Diagnostic Studies of Cardiovascular System • MRI. magnetic resonance imaging can detect and localize areas of MI in a three-dimensional view and can assist in the final diagnosis of MI. It is also plays a role in prediction of recovery from MI and in the diagnosis of congenital heart and aortic disorders. • Computed Tomography Angiography (CTA) • noninvasive scan used to quantify calcium deposits in coronary arteries. • Electron beam computed tomography (EBCT), also known as ultrafast CT, uses a scanning electron beam to quantify calcification in the coronary arteries and heart valves. Currently, EBCT testing is used primarily for risk assessment in asymptomatic patients and to assess for heart disease in patients with atypical symptoms potentially due to cardiac causes. • Echocardiogram. The echocardiogram uses ultrasound waves to record the movement of the structures of the heart and provides information about abnormalities of • valvularstructure and motion, • cardiac chamber size and contents, • ventricular muscle and septal motion and thickness, • pericardial sac, and • ascending aorta. • Nuclear Cardiology. One of the most common nuclear imaging tests is the multigated acquisition (MUGA) or cardiac blood pool scan. This test provides information on wall motion during systole and diastole, cardiac valves, and EF.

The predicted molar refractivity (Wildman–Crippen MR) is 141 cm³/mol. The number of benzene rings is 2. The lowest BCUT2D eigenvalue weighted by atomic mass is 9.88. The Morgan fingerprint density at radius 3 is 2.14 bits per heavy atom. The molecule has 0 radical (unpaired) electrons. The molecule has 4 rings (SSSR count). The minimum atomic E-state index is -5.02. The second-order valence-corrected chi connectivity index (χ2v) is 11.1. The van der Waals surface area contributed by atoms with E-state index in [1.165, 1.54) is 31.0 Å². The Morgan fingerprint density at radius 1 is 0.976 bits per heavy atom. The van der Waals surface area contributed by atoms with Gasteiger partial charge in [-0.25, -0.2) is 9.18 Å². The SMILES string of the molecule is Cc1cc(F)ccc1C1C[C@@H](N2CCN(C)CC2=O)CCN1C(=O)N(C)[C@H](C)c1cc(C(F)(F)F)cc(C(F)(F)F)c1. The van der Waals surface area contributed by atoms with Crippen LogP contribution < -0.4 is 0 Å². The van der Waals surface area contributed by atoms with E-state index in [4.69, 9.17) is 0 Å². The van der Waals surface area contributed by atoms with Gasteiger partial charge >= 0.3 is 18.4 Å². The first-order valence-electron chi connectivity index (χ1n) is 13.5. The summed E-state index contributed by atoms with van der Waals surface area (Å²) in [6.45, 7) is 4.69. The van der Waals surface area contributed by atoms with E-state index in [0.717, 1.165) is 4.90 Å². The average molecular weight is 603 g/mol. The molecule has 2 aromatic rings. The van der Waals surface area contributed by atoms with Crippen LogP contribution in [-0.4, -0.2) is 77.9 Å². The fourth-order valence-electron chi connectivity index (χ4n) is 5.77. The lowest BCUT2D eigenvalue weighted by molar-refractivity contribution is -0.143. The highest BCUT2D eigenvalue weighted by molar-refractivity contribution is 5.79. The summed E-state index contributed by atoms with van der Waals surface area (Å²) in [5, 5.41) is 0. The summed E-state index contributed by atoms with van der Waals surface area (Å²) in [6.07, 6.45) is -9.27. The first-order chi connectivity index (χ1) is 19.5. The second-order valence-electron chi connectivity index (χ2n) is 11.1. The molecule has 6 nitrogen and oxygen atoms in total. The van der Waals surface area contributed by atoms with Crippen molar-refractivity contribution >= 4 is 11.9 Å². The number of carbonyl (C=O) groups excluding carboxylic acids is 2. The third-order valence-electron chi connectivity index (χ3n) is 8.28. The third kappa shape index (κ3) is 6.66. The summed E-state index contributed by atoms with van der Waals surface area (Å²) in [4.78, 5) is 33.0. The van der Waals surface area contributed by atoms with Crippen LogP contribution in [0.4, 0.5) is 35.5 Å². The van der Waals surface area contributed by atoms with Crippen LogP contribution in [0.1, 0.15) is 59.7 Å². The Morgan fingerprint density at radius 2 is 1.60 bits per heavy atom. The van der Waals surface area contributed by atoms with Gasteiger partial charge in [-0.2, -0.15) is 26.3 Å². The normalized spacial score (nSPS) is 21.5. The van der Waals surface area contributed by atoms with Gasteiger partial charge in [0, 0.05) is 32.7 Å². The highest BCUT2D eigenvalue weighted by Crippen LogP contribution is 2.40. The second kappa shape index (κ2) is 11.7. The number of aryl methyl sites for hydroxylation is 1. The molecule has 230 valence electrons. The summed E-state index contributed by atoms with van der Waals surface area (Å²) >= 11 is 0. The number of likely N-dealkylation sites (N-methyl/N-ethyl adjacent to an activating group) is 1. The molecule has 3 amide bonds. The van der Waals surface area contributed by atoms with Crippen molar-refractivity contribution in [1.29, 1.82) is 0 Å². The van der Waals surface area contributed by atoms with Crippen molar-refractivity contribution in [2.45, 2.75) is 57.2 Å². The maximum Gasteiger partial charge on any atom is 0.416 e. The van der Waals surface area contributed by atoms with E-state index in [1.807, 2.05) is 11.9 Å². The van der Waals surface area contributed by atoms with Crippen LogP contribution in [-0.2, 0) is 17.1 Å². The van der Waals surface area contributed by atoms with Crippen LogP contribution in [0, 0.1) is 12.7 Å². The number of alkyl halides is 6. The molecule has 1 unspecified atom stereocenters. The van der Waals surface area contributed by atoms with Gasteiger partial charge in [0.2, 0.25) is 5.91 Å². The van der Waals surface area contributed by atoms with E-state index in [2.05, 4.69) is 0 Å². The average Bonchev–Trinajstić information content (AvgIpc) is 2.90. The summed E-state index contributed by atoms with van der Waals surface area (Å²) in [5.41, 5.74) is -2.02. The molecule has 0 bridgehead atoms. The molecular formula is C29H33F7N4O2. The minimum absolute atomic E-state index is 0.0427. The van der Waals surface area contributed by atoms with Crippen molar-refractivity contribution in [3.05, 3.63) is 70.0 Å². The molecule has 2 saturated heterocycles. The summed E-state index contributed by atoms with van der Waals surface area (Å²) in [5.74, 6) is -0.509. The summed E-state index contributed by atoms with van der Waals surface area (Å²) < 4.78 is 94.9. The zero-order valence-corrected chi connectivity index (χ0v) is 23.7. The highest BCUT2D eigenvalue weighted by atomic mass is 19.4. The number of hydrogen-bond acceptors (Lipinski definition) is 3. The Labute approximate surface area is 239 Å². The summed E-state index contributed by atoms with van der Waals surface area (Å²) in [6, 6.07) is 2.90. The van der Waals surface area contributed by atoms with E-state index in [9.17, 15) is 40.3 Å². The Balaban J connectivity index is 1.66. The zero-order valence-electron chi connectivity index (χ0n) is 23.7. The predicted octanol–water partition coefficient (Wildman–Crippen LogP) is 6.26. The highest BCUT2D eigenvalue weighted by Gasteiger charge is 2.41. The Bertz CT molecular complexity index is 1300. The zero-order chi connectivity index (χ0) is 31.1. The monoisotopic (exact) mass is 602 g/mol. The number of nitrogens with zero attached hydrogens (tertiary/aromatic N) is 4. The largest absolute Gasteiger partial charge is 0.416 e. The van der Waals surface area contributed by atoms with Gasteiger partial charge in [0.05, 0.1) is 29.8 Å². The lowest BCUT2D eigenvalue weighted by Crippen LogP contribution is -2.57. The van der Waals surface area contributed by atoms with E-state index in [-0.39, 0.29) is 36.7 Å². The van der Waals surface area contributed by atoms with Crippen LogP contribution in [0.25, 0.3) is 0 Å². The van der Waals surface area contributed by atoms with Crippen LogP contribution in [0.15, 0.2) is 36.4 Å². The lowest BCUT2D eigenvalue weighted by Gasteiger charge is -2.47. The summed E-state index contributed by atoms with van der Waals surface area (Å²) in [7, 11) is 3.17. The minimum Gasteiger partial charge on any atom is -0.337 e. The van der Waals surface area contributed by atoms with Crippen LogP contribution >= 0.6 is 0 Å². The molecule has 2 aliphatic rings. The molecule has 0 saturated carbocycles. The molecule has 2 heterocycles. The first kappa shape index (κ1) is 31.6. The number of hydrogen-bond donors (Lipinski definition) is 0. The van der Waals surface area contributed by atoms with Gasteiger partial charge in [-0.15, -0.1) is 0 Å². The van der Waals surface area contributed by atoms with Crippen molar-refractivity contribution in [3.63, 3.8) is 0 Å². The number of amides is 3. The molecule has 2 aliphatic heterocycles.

Echocardiogram Apical four-chamber two-dimensional echocardiographic view in a normal patient. LA, Left atrium; LV, left ventricle; MV, mitral valve; RA, right atrium; RV, right ventricle; TV, tricuspid valve.
Computed Tomography Examples of coronary calcification of the left anterior descending coronary artery (large arrow) and left circumflex artery (small arrow) as seen on electron beam computed tomography.